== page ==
Dollys and Body Hammers: Dent Fixing Techniques

dent on the back of a white/silver car

If you have a body hammer and a dolly, you can fix most dents yourself with a few simple techniques. This article will briefly touch on two of the most common techniques used with these tools.


Before you try to hammer any dent out with a body hammer and dolly, you need to make sure your tools are in good shape and are high quality. Using tools that are lower quality can result in rings being pressed on to the metal you are trying to fix, and causing more unsightly damage and more repair work to be done later.


These techniques should not be tried for the first time on an important project. You should instead make sure you have practiced on smaller projects, or just flat pieces of metal to ensure you have a firm grasp of how the tools work. The amount of pressure you use in your strikes can make a big difference. Make sure you understand how to translate the sensitivity in your tools.

You can go to any hardware store and purchases different sizes of flat metal to play with so you can perfect the techniques.

Hammer On Dolly

This technique is basically what it sounds like. You will place the dolly on the back side of the metal you are wanting to repair. You will use a body hammer to start to tap out the dents. With this you will be striking the metal directly on the dolly. With this method you need to remember that the metal will stretch and become softer, more pliable. Just keep hammering until the dent is gone. It can be a slow process but it’s very effective. If the metal stretches beyond what you need you will need to shrink the metal. Stretched metal is weaker and thinner. Shrinking it will restore the original strength. Shrinking requires a higher skill level. You will be working with extremely hot metals and hammers. You may also need a shrink disk and other shrinking tools to accomplish this. This is also something that should be practiced before you attempt it on a serious or important project.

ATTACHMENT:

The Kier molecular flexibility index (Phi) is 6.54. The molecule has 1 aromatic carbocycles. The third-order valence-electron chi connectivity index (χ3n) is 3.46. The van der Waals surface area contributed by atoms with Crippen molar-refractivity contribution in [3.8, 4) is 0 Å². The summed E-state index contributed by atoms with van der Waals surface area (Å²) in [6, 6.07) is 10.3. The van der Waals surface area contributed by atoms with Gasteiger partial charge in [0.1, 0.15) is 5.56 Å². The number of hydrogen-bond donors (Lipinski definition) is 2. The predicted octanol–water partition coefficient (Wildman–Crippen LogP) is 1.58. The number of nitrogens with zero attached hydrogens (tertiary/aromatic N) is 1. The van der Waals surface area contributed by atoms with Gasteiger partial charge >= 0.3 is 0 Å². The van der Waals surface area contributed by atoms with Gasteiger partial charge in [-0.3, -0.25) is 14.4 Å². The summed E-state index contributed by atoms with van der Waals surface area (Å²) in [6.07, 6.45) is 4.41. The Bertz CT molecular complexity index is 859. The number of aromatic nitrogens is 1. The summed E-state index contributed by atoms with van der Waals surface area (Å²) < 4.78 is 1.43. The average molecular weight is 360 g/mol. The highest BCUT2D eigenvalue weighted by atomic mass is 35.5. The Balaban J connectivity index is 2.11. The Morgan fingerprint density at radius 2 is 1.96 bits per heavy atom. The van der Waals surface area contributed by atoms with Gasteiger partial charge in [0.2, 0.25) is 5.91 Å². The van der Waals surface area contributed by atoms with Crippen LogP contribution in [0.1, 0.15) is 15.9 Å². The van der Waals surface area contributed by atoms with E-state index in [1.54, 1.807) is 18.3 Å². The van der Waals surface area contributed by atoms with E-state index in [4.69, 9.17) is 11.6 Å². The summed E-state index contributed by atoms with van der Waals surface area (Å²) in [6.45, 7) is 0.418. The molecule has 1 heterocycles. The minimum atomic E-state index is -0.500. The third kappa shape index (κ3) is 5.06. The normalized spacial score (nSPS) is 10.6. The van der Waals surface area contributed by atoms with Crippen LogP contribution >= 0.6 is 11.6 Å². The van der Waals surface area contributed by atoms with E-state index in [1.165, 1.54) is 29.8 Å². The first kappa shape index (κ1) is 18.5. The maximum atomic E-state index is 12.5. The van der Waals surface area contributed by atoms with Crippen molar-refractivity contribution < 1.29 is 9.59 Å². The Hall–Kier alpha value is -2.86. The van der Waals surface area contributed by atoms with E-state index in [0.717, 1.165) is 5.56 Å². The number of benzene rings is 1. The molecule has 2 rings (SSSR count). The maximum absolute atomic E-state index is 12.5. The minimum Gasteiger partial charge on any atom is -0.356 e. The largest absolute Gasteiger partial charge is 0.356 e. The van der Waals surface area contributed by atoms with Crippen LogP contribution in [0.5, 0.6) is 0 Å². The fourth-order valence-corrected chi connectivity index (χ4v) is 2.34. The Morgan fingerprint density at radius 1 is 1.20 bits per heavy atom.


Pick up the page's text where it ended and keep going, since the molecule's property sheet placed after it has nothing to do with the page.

Hammer Off Dolly

Again, a technique for hammering dents that sounds exactly what it is. Instead of striking the metal directly on the dolly, you strike it approximately a half inch away from it instead. This technique will push the metal in front of the hammer back, resulting in the dolly pushing the metal in the opposite direction.

To get an idea of what this does, picture a flat piece of metal. While you strike, the dolly strikes back, forming a shape similar to an S. Depending on the dent, this may be the best method to use. This method also doesn’t tend to cause the metal to stretch or weaken.

This technique tends to be more difficult than the hammer on technique, so be sure you have a grasp of how the hammer on works before attempting the hammer off technique.